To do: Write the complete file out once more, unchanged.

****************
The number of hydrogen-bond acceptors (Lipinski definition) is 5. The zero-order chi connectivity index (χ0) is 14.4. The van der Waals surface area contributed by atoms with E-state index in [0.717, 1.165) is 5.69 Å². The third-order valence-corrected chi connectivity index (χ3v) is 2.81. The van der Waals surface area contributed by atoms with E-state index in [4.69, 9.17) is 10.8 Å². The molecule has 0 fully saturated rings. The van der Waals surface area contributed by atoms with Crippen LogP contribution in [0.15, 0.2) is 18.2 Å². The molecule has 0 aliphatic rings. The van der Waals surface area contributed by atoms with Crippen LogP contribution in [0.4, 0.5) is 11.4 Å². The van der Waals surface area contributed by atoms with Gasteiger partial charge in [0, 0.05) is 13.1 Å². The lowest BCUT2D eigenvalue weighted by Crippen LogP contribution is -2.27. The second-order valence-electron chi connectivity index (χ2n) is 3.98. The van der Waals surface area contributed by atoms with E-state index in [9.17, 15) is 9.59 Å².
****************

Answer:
The number of hydrogen-bond acceptors (Lipinski definition) is 5. The zero-order chi connectivity index (χ0) is 14.4. The van der Waals surface area contributed by atoms with E-state index in [0.717, 1.165) is 5.69 Å². The third-order valence-corrected chi connectivity index (χ3v) is 2.81. The van der Waals surface area contributed by atoms with E-state index in [4.69, 9.17) is 10.8 Å². The molecule has 0 fully saturated rings. The van der Waals surface area contributed by atoms with Crippen LogP contribution in [0.15, 0.2) is 18.2 Å². The molecule has 0 aliphatic rings. The van der Waals surface area contributed by atoms with Crippen LogP contribution in [0.4, 0.5) is 11.4 Å². The van der Waals surface area contributed by atoms with Gasteiger partial charge in [0, 0.05) is 13.1 Å². The lowest BCUT2D eigenvalue weighted by Crippen LogP contribution is -2.27. The second-order valence-electron chi connectivity index (χ2n) is 3.98. The van der Waals surface area contributed by atoms with E-state index in [9.17, 15) is 9.59 Å².